@jel-gherson Do you have an InfoSec team that can scan one of your CIS Hardened Macs? Maybe you can compare, adjust from there.


New Contributor III

Thanks @obi-k @mm2270 and @Hugonaut 

 @Hugonaut A few years ago I had used a script to enable location services which Apple later blocked, I will try this newer one.

 @mm2270 yes I had myself thought of that approach, it can be made able to cover MDM and none MDM approaches by adding an if/then/else to cover both, the problem is that whilst tweaks like this can be done via Jamf Compliance Editor for its checks, they cannot for Jamf Protect. The definitions in Jamf Protect are controlled by Jamf. Here is a suggested alternative.

if [[ -e "/Library/Managed Preferences/" ]]; then
        stealthSTATUS=$(/usr/bin/defaults read "/Library/Managed Preferences/" EnableStealthMode)
        stealthSTATUS=$(/usr/libexec/ApplicationFirewall/socketfilterfw --getstealthmode | /usr/bin/grep -c "Stealth mode enabled")

In my last job we did have a dedicated security team (it was a bigger org) but in my current role it is a smaller org and I have to do everything myself. I am currently going through the results from both Jamf Compliance Editor and Jamf Protect and trying to get both happy.

Note: I regard the reporting in Jamf Protect to be more external security auditor friendly despite its various flaws so would like to get that sorted as well even if Jamf Compliance Editor is already happy.

New Contributor III

Another two Jamf Protect controls with issues.

Jamf Protect is checking the Security Audit log retention settings. Its control is described as per the attached screen capture. This to me suggests the requirement is for it to be set to 60 days or more, and 1GB or more. Jamf Compliance Editor remediation enforces 60 days and 5GB which again to me should be regarded as compliant. Jamf Compliance Editor checks of course agree. However Jamf Protect regards this as non-compliant.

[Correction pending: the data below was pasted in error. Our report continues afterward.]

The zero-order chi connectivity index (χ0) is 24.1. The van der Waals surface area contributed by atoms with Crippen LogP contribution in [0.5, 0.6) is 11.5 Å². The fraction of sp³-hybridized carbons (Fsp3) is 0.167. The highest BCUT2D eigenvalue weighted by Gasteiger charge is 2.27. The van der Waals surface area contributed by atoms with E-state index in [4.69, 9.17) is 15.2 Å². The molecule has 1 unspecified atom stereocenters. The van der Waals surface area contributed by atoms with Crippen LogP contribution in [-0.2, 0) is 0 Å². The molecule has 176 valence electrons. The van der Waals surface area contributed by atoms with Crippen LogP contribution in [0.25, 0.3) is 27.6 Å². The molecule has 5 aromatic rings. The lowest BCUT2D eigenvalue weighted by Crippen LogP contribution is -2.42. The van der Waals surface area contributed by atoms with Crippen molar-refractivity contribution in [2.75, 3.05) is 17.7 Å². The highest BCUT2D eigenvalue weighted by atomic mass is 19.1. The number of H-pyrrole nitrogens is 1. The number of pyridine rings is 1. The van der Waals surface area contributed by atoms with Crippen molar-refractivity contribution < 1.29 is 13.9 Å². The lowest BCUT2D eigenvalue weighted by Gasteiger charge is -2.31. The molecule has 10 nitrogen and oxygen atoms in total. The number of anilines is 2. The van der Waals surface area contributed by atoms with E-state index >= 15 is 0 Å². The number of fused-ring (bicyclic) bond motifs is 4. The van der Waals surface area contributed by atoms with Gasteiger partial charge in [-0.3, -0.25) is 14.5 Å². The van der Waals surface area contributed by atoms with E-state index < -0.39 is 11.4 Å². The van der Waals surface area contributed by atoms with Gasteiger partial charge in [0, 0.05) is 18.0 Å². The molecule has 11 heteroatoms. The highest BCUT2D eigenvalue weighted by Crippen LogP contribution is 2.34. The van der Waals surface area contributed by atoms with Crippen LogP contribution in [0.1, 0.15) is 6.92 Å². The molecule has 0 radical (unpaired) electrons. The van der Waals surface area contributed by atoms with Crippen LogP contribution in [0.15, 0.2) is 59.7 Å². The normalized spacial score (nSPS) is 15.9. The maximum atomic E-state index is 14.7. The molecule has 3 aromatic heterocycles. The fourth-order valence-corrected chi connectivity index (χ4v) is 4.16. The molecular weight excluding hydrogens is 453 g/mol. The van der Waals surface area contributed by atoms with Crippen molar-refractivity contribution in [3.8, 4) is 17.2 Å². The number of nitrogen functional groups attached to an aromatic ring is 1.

Screenshot 2023-07-17 at 11.31.22.png


By manually editing the setting in /etc/security/audit_control to 60 days and 1GB and updating the Jamf Protect inventory for the test Mac by doing sudo protectctl checking --insights I can see this does result in a pass.

It therefore seems the logic in Jamf Protect is

If number of days = 60 AND size = 1GB then result = pass

whereas arguably the logic should be

If number of days >= 60 AND size >= 1GB then result = pass

The second issue is that for a number of Macs Jamf Protect is reporting a non-compliance regarding encrypted Time Machine backups. However none of these Macs are doing or have Time Machine backup drives. I had thought this might be being (incorrectly) triggered by local Time Machine snapshots which are stored on the boot drive in /.MobileBackups but this folder does not exist either.

Since there is no Time Machine drive setup it is not possible to configure it to be encrypted! It is not however down to a default incorrect assumption since a significant number of Macs also with no Time Machine drive are not triggering this.